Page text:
Yes, it was very cold and icy, but we also had great snowfalls, mostly light and fluffy. Shortly after the second to last storm I was out on my usual walk to check in on the whereabouts of the snowshoe hare like I had all winter. If you have been following my posts, I have been hopeful I would see that the hare was still alive after big storms and when I did not see any tracks for days. Especially when the hare seemed to not get a break from predators stalking, like the fox, coyote, fisher, and bobcat. My heart always felt lighter to see that it was still alive. I was relieved to find tracks in the snow and discover where the hare had been eating the buds and shoots of pine and red maple saplings.
The second to last storm I noticed another set of hare tracks moving into this habitat. Could the one I have been observing be a female and the tracks leading in be a male on the prowl for a receptive female? What a treat it would be to see tiny tracks in spring of baby hares.
Then, just before the last storm, my heart was in my throat. The forest edge of the hare track is also the same corridor that the bobcat had used all winter to traverse between locations. I nearly stepped on it — it was fresh and wet, there at the intersection between the hiking trail, the bobcat trail, and the hare habitat — a sad sign. Nothing else but the intestines of a hare and a few strands of hair. My heart sank. My little friend who I had enjoyed getting to know and worry about, was gone … no, wait. “She” had done this to me before. I needed to wait it out and see. Will I find tracks again in a day or two?
Another small storm fell and covered the discarded intestines from a few days ago. Nothing had come to scavenge on the by-product in those days. I walked another pass through the tract and not one single fresh sign of the hare. I started to realize that this really was it. I felt sad for a couple days. It’s not something you should do as a scientist/naturalist. This is how it works in nature. One must loose a life so another may survive. It is the circle of life.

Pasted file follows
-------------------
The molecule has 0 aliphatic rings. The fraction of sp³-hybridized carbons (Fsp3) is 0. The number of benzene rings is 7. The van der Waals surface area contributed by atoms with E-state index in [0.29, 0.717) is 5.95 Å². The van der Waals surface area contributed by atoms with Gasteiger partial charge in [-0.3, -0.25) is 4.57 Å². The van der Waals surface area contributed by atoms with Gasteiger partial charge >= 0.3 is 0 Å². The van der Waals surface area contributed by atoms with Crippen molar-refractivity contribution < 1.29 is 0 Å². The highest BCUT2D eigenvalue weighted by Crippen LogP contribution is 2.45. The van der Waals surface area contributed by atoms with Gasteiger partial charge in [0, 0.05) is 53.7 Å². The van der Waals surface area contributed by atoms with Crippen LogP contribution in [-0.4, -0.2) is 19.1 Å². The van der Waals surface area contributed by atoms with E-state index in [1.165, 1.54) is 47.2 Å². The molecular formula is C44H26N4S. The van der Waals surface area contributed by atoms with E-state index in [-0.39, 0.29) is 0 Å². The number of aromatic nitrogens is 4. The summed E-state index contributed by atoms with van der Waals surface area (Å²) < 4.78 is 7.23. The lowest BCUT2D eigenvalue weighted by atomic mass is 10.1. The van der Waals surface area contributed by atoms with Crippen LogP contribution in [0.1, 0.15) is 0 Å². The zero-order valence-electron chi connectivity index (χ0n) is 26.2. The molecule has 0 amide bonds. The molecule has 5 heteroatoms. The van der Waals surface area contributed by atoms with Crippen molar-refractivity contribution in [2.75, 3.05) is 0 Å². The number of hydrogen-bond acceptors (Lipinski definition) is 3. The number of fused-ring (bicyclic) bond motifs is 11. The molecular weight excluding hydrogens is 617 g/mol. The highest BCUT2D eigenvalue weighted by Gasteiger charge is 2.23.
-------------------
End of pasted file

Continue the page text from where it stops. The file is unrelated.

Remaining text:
I laughed at myself. Hunh, just like a domestic cat that leaves its owners a dead rodent on the front step, the bobcat had left me an offering at the exact location it knew I would cross.
Was it a peace offering? Again, that’s just not sane. Anthropomorphism has no place in science. And science is no place for art. Or so we have been taught. As we grow older we learn that the three can not coexist – real life doesn’t work that way. And, well, I have to agree on some levels when common sense gets thrown out the window. My winter journey with the snowshoe hare taught me many things. It was good to be out — walking, observing, documenting, and creating.
I mourned the passing of “my little buddy” for a few days.
I am persistent – have you figured that out? I just needed to check one more time. To be sure. It is a small area. Just a few acres. I know every spot to look: the forage trail, fallen log, thick pine tree cover, and stonewall. It wasn’t looking promising.
And, the very last place I looked. One single fresh snowshoe hare track. Alive!
Yes, it is, a very Happy Spring.
As always, please be mindful and respectful to property and wildlife.
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